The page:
4. Mike McMahon 1 month ago1 month ago

    I hope the backers of Make It Fair are not overstating the fiscal impact of increasing property taxes has on school funding. Ever since the Prop 13, the primary sources for school funding have come from the State. Property taxes collected only lowers the state's contribution to fund schools, unless you are a basic aid school district. So if there is an increase in property taxes, it appears it would free up state monies and … Read More

    I hope the backers of Make It Fair are not overstating the fiscal impact of increasing property taxes has on school funding. Ever since the Prop 13, the primary sources for school funding have come from the State. Property taxes collected only lowers the state’s contribution to fund schools, unless you are a basic aid school district. So if there is an increase in property taxes, it appears it would free up state monies and not necessarily increase school funding. I wonder if Prop 98 would have to be changed.

    Replies

    • John Fensterwald 1 month ago1 month ago

      As written, the portion of revenues for schools would supplement Prop. 98 and would be distributed based on districts’ LCFF funding. It would not be used to offset the property tax portion of districts’ school funding. I raised that issue, Mike.

  5. Paul 1 month ago1 month ago

    John, do you know whether this particular split-roll proposal (there have been so many over the years!) distinguishes business property used for residential purposes (apartment buildings) from business property used for other purposes (offices, shopping malls, etc.)?

    Quite apart from the tragic effect of Proposition 13 on school funding, property tax is highly regressive. It would be unfortunate if California’s renters had to foot the bill through higher rents.

    Replies

    • John Fensterwald 1 month ago1 month ago

      As drafted, rental residential properties would be exempt, along with homeowners, Paul.

    • John Fensterwald 1 month ago1 month ago

      As drafted, residential rental properties would be exempt, along with homeowners, Paul.

  6. jskdn 1 month ago1 month ago

    “Make It Fair”: these groups care not a whit about fairness. What they care about is getting more money from government for themselves. “Make More Mine” is a more accurate name. The premise that commercial properties as a whole have been given a windfall, despite what John wrote, doesn’t seem to be supported by the LAO analysis. Read it yourself. What is clear is that the overwhelming issue of unfairness is between owners of similar … Read More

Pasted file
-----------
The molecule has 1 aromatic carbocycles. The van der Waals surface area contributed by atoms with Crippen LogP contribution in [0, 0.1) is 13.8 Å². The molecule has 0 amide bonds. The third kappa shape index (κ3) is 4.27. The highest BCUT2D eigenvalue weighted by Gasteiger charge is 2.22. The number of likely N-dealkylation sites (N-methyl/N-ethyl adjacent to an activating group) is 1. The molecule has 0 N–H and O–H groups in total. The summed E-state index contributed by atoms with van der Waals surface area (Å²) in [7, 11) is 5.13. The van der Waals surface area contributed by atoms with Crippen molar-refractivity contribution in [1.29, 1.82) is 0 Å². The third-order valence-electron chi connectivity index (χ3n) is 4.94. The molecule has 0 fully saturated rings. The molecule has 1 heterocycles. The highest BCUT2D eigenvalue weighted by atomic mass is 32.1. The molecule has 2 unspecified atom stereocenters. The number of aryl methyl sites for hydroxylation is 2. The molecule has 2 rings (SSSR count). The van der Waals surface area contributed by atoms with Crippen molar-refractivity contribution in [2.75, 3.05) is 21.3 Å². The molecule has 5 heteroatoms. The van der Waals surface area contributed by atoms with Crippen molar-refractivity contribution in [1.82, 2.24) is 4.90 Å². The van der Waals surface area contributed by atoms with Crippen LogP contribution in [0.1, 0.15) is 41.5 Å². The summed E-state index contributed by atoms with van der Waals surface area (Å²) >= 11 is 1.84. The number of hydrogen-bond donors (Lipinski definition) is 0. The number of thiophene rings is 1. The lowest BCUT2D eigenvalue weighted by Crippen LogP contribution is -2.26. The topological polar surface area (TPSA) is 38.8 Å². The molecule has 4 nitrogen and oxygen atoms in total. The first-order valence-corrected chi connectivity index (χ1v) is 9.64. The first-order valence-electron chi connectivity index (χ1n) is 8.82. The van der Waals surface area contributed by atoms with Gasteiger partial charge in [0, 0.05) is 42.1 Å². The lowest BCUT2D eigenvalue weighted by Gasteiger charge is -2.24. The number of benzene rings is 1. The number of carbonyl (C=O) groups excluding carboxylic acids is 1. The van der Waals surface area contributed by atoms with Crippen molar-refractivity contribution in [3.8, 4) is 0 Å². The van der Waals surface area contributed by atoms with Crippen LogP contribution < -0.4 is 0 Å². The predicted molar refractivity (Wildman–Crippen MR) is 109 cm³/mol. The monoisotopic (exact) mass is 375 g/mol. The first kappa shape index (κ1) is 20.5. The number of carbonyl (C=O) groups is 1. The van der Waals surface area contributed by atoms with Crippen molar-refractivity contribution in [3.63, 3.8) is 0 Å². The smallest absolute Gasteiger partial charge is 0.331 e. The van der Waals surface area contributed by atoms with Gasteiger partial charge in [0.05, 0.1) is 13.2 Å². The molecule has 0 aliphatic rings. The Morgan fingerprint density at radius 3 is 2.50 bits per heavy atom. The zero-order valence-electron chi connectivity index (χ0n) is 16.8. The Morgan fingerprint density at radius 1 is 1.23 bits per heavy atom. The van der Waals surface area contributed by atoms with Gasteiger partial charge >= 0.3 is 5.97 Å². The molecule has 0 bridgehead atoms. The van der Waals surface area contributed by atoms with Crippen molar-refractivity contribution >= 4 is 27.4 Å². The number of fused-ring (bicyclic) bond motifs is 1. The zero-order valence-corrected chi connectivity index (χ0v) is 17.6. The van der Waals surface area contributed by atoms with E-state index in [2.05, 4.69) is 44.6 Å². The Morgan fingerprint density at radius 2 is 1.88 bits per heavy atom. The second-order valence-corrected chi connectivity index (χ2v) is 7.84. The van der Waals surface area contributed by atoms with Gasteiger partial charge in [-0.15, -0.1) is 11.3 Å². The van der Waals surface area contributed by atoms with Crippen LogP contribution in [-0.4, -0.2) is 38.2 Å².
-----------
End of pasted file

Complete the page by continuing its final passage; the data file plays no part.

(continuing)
“Make It Fair”: these groups care not a whit about fairness. What they care about is getting more money from government for themselves. “Make More Mine” is a more accurate name.
    The premise that commercial properties as a whole have been given a windfall, despite what John wrote, doesn’t seem to be supported by the LAO analysis. Read it yourself. What is clear is that the overwhelming issue of unfairness is between owners of similar market-valued properties who are paying different, sometimes massively different, amounts of taxes due to Prop 13’s assessment provisions. That’s what needs to be changed if people actually cared about fairness. Unfortunately it’s just not the greedy for more government crowd that doesn’t care about fairness, neither do lots of people on the other side.
    If people wanted to “make it fair,” then we would change Prop 13 so that all properties would be assessed at their market value. People mistakenly think that has to result in a huge tax increase for government. But ad valorem property taxes are a function of two factors: assessed valuation times the tax rate. You can double the assessed valuation and half the tax rate and it produces the same amount of money for government. You can reform Prop 13 by using market assessments for calculating what owners pay while keeping Prop 13’s existing property valuation system to limit what government can take. That means tax rates would be dramatically lowered. That’s revenue-neutral reform. Nobody’s taxes go up except to lower those of others who have been paying more than their share, in the pursuit of actual fairness.

  7. Roger Grotewold 1 month ago1 month ago

    In 1978, when the Howard Jarvis and Paul Gann backed Proposition 13 was passed, public education funding changed forever. As a fairly young teacher back then, I can remember the upheaval this caused in our education funding system. Property owners were enthusiastic and happy, while proponents for our education system were appalled. From that time until now, funding for our schools has seemed to be a problem every year, especially at the … Read More

    In 1978, when the Howard Jarvis and Paul Gann backed Proposition 13 was passed, public education funding changed forever. As a fairly young teacher back then, I can remember the upheaval this caused in our education funding system. Property owners were enthusiastic and happy, while proponents for our education system were appalled. From that time until now, funding for our schools has seemed to be a problem every year, especially at the state level. Hopefully, some modifications in the Proposition 13 amendment will help make our state public school system great again.

  8. Brent Long 1 month ago1 month ago

    Wow, great. Let’s just give more business’ a reason to leave the state. It won’t be long until they raise our residential property taxes through this movement as well. How about this, stop ridiculous, out of control spending in Sacramento. Cancel the train and infuse $8 billion to education?! Our state leaders have all lost their minds.